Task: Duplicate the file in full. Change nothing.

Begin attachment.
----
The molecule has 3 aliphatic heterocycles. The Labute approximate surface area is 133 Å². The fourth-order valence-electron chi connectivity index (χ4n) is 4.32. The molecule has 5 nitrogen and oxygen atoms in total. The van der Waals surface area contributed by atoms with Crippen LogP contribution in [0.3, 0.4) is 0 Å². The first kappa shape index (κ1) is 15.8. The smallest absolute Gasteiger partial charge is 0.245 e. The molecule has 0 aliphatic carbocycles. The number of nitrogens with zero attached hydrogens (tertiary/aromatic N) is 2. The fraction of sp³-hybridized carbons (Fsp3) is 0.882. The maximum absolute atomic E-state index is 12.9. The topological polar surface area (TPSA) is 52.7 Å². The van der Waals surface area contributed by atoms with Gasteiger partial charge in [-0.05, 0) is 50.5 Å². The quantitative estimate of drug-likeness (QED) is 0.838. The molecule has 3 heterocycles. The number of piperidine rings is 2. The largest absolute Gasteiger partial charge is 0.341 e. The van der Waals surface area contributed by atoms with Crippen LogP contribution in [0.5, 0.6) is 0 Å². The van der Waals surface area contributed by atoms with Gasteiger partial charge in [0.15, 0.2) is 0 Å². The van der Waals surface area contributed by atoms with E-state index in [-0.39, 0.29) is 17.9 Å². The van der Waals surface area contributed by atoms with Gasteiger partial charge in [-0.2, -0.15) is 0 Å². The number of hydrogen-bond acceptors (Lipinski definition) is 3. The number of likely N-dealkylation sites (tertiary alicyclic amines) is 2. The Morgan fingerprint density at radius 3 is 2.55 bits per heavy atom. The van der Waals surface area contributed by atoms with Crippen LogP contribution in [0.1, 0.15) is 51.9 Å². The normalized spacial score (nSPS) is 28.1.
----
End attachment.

The molecule has 3 aliphatic heterocycles. The Labute approximate surface area is 133 Å². The fourth-order valence-electron chi connectivity index (χ4n) is 4.32. The molecule has 5 nitrogen and oxygen atoms in total. The van der Waals surface area contributed by atoms with Crippen LogP contribution in [0.3, 0.4) is 0 Å². The first kappa shape index (κ1) is 15.8. The smallest absolute Gasteiger partial charge is 0.245 e. The molecule has 0 aliphatic carbocycles. The number of nitrogens with zero attached hydrogens (tertiary/aromatic N) is 2. The fraction of sp³-hybridized carbons (Fsp3) is 0.882. The maximum absolute atomic E-state index is 12.9. The topological polar surface area (TPSA) is 52.7 Å². The van der Waals surface area contributed by atoms with Gasteiger partial charge in [-0.05, 0) is 50.5 Å². The quantitative estimate of drug-likeness (QED) is 0.838. The molecule has 3 heterocycles. The number of piperidine rings is 2. The largest absolute Gasteiger partial charge is 0.341 e. The van der Waals surface area contributed by atoms with Crippen LogP contribution in [0.5, 0.6) is 0 Å². The van der Waals surface area contributed by atoms with Gasteiger partial charge in [0.15, 0.2) is 0 Å². The van der Waals surface area contributed by atoms with E-state index in [-0.39, 0.29) is 17.9 Å². The van der Waals surface area contributed by atoms with Gasteiger partial charge in [-0.2, -0.15) is 0 Å². The number of hydrogen-bond acceptors (Lipinski definition) is 3. The number of likely N-dealkylation sites (tertiary alicyclic amines) is 2. The Morgan fingerprint density at radius 3 is 2.55 bits per heavy atom. The van der Waals surface area contributed by atoms with Crippen LogP contribution in [0.1, 0.15) is 51.9 Å². The normalized spacial score (nSPS) is 28.1.